Showing a degree of reciprocity, Pamela Freeman, director of the office of student ethics and anti-harassment at Indiana University-Bloomington is quoted: "I'm sure it's completely inadvertent."
One recalls that SIU's defense of plagiarism by its President, Glenn Poshard, was "inadvertent plagiarism."
Hollywood script-writers could not do better than this story, a reprise of the Gang that Couldn't Shoot Straight.
Rationalizations abound: "We think this is a non-story," said David West, director of government and media relations for Southern Illinois. "It hasn't become official yet. If there's a problem with the draft, we will correct it."
[from a story Janice Lloyd, USA TODAY based on a report in Chronicle. Refer to earlier IPBiz post,
Texas professor accused of plagiarizing a grant proposal: Chronicle has a story: 2 Universities' Plagiarism Policies Look a Lot Alike.]
In passing, the National Post has the text:
"The concept of a six-word summary of anything is catchy and popular, but it is not protectable by any of the intellectual property regimes," said McGill law professor Richard Gold, an intellectual property expert who was unaware of his university's dispute with Mr. Smith before he was contacted by the National Post.
"There is really no statutory mechanism to protect it, and for good reason. The first person to come up with the idea of having a restaurant can't prevent everyone else from opening a restaurant. We thrive on people copying ideas."
IPBiz notes the similarity to Harvard Business Review's "plagiarize with pride."
**See article at SIUDE, which includes:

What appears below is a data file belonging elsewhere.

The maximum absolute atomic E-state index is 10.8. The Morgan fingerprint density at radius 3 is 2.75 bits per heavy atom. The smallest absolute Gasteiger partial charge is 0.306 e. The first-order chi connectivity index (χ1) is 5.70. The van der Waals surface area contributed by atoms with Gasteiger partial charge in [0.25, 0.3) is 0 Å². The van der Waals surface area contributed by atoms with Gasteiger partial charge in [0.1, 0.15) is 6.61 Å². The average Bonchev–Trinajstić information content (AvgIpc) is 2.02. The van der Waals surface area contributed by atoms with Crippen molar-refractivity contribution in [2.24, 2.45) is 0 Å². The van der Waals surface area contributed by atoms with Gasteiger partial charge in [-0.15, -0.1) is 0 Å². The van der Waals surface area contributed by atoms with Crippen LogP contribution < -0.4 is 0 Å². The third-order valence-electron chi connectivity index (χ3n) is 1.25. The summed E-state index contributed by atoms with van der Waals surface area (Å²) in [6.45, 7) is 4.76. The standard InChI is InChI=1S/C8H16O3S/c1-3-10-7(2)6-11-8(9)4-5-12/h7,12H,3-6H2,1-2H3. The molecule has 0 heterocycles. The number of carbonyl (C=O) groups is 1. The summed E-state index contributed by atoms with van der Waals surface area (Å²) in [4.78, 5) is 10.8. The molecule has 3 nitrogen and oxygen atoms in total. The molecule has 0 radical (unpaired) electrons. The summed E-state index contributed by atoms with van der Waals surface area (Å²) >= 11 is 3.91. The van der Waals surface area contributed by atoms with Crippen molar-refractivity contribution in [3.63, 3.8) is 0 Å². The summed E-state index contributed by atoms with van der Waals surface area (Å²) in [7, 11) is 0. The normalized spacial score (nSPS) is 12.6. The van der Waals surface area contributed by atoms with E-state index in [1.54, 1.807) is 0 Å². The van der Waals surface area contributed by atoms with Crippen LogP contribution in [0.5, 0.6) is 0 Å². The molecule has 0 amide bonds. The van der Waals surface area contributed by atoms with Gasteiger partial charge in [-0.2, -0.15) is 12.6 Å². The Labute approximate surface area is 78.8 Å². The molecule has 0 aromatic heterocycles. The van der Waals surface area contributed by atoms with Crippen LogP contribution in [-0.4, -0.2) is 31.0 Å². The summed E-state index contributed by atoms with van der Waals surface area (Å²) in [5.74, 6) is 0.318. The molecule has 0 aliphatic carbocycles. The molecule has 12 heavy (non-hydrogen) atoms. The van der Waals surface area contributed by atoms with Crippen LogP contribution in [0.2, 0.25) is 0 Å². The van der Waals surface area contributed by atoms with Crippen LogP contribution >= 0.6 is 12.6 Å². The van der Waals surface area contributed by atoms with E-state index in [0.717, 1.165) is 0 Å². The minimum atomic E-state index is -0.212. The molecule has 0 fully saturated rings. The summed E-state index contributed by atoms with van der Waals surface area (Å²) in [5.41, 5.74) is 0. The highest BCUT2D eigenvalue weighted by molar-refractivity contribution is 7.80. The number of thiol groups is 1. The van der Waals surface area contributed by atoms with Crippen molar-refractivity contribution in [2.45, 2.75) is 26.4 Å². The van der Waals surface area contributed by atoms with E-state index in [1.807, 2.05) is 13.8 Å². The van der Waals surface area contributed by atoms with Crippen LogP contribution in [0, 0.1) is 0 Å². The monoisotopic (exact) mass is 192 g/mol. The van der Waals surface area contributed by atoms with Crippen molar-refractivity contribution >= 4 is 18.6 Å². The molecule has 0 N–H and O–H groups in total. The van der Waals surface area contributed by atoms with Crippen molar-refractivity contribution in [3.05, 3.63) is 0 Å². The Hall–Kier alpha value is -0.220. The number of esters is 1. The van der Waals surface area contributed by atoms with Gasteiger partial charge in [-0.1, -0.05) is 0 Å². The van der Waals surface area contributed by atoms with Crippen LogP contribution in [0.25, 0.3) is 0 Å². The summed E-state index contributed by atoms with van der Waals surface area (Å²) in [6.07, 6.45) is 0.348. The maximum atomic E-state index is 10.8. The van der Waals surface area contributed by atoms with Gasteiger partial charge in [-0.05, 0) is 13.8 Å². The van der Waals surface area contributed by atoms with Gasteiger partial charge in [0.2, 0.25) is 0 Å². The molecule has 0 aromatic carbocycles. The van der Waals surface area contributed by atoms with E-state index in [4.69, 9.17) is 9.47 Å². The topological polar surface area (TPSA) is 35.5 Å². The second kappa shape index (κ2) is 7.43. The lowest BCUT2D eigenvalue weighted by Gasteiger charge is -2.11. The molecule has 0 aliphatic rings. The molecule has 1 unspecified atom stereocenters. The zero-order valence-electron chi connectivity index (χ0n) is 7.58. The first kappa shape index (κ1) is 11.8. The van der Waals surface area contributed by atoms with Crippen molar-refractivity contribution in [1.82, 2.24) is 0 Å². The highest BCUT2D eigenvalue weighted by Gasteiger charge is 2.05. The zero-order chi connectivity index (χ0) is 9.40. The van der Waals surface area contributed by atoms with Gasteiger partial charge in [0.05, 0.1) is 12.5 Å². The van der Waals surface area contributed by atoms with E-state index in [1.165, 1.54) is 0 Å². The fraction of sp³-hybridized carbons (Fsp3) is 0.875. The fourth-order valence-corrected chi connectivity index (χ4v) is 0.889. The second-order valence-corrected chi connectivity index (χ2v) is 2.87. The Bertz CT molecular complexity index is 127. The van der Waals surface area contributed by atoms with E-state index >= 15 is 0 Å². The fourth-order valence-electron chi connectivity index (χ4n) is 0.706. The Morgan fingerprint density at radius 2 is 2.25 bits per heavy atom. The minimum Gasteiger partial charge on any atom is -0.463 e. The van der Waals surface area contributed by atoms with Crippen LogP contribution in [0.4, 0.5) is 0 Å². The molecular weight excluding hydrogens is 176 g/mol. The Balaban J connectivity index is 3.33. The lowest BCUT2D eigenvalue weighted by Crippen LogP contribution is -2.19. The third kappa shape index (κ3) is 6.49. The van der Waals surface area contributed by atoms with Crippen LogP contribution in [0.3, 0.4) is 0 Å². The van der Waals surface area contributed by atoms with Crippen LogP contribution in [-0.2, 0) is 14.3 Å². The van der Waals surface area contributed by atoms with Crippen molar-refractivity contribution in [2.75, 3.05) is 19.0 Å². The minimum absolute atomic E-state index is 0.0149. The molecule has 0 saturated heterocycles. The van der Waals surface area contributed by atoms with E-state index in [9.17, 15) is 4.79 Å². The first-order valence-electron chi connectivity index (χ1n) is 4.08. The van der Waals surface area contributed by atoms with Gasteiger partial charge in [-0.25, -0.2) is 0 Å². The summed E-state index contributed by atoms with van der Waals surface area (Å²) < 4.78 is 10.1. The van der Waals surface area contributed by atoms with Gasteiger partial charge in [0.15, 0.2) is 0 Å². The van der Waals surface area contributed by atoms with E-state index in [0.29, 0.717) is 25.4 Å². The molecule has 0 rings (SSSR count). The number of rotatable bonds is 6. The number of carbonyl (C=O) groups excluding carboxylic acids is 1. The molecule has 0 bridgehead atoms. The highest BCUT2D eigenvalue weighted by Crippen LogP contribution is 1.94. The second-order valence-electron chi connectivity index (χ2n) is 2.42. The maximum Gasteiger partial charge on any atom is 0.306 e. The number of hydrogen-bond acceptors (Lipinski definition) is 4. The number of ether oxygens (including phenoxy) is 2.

Arthur M. “Lain” Adkins, who serves as director of the University Press, told the Chronicle that R. Gerald Nelms, a recognized plagiarism expert and associate professor of English at SIUC, “most likely” wrote SIU’s version.
IPBiz notes the irony in a putative "recognized expert" on plagiarism plagiarizing a definition of plagiarism.
***IPBiz notes a blog discussing a book on plagiarism -->
Stolen Words: Forays into the Origins and Ravages of Plagiarism, Thomas Mallon. Fascinating stuff. As with kleptomaniacs, the thieves don't need what the take, and often leave clues suggesting they want to be caught. E. B. White divided plagiarists into thief, dope and total recall guy. The University of Oregon plagiarized Stanford University's handbook on plagiarism. Mary Chesnut, the Civil War diarist, blew the whistle on the Reade/Reybaud cheat, but doctored her own diaries and put her thoughts into others' mouths. Joe Bide plagiarized from Neil Kinnock, R.F. Kennedy and Steinbeck. J.F. Kennedy and Theodore Sorenson stole from O.W. Holmes, who had already been robbed by Harding. This 1990s book was too early for the outrages of Stephen Ambrose and Doris Kearns Goodwin ...
One surmises that SIU falls into the dope category.
Biden's plagiarism at Syracuse Law might be a different category.